Scientists Search for the Cause of Mysterious COVID-Related Inflammation in Children - Yahoo Entertainment
Oct 21, 2021 3 mins, 29 secs
More than 5,200 children have developed multisystem inflammatory syndrome, or MIS-C, a rare complication from COVID-19.

Hospital staffers diagnosed Dante with multisystem inflammatory syndrome in children, or MIS-C, a rare but life-threatening complication of COVID-19 in which a hyperactive immune system attacks a child's body.

children diagnosed with COVID have developed MIS-C.

Throughout the pandemic, MIS-C has followed a predictable pattern, sending waves of children to the hospital about a month after a COVID surge.

At the Medical University of South Carolina Shawn Jenkins Children's Hospital, for example, doctors in September treated 37 children with COVID and nine with MIS-C — the highest monthly totals since the pandemic began.

Although most children who develop MIS-C were previously healthy, 80% develop heart complications.

Doctors have gotten better at diagnosing and treating MIS-C; the mortality rate has fallen from 2.4% to 0.7% since the beginning of the pandemic. Adults also can develop a post-COVID inflammatory syndrome, called MIS-A; it's even rarer than MIS-C, with a mortality rate seven times as high as that seen in children.

Although MIS-C is new, doctors can treat it with decades-old therapies used for Kawasaki disease, a pediatric syndrome that also causes systemic inflammation.

Significantly, the genes are all involved in "removing the brakes" from the immune system, which could contribute to the hyperinflammation seen in MIS-C, said Dr.

And it raises new questions: If these children are genetically susceptible to immune problems, why didn't they become seriously ill from earlier childhood infections.

Most children with MIS-C test negative for COVID, suggesting that the body has already cleared the novel coronavirus from the nose and upper airways.

Lael Yonker noticed that children with MIS-C are far more likely to develop gastrointestinal symptoms — such as stomach pain, diarrhea and vomiting — than the breathing problems often seen in acute COVID.

Yonker, a pediatric pulmonologist at Boston's MassGeneral Hospital for Children, recently found evidence that the source of those symptoms could be the coronavirus, which can survive in the gut for weeks after it disappears from the nasal passages, Yonker said.

In a May study in The Journal of Clinical Investigation, Yonker and her colleagues showed that more than half of patients with MIS-C had genetic material — called RNA — from the coronavirus in their stool.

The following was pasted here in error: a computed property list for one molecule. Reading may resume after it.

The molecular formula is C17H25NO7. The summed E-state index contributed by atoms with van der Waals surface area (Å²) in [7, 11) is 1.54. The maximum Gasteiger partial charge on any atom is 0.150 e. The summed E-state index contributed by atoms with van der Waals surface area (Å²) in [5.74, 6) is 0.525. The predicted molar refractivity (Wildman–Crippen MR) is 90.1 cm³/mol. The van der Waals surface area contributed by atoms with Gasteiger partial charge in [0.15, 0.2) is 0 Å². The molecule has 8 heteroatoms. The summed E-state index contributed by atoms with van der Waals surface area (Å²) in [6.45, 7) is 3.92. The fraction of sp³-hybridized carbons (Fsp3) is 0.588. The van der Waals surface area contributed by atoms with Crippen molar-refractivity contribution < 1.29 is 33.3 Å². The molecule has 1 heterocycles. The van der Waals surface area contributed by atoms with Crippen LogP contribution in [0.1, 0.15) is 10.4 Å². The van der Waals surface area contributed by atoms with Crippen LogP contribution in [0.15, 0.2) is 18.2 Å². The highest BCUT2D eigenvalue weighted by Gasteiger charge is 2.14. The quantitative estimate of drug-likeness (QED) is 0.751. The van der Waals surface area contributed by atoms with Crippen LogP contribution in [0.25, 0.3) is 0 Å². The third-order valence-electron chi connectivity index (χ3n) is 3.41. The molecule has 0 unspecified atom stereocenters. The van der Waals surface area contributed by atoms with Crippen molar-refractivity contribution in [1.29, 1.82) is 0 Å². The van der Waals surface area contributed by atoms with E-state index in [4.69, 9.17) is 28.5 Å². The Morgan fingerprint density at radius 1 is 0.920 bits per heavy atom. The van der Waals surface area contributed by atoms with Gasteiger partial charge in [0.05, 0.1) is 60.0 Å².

The body breaks down viral RNA very quickly, Chou said, so it's unlikely that genetic material from a COVID infection would still be found in a child's stool one month later.

In some children, the virus irritates the intestinal lining, creating microscopic gaps that allow viral particles to escape into the bloodstream, Yonker said.

Blood tests in children with MIS-C found that they had a high level of the coronavirus spike antigen — an important protein that allows the virus to enter human cells.

Viral particles in the blood could cause problems far beyond upset stomachs, Yonker said.

Although the first doctors to treat MIS-C compared it to Kawasaki disease — which also causes red eyes, rashes and high fevers — Arditi notes that MIS-C more closely resembles toxic shock syndrome, a life-threatening condition caused by particular types of strep or staph bacteria releasing toxins into the blood.

Toxins released by these bacteria can trigger a massive overreaction from key immune system fighters called T cells, which coordinate the immune system's response, said Arditi, director of the pediatric infectious diseases division at Cedars-Sinai Medical Center.

In a typical response to a foreign substance — known as an antigen — the immune system activates only about 0.01% of all T cells, Arditi said.

Although multiple studies have found that children with MIS-C have fewer total T cells than normal, Arditi's team has found an explosive increase in a subtype of T cells capable of interacting with a superantigen.

Carrie Lucas, an assistant professor of immunobiology at Yale, whose team has identified changes in immune cells and proteins in the blood of children with MIS-C.

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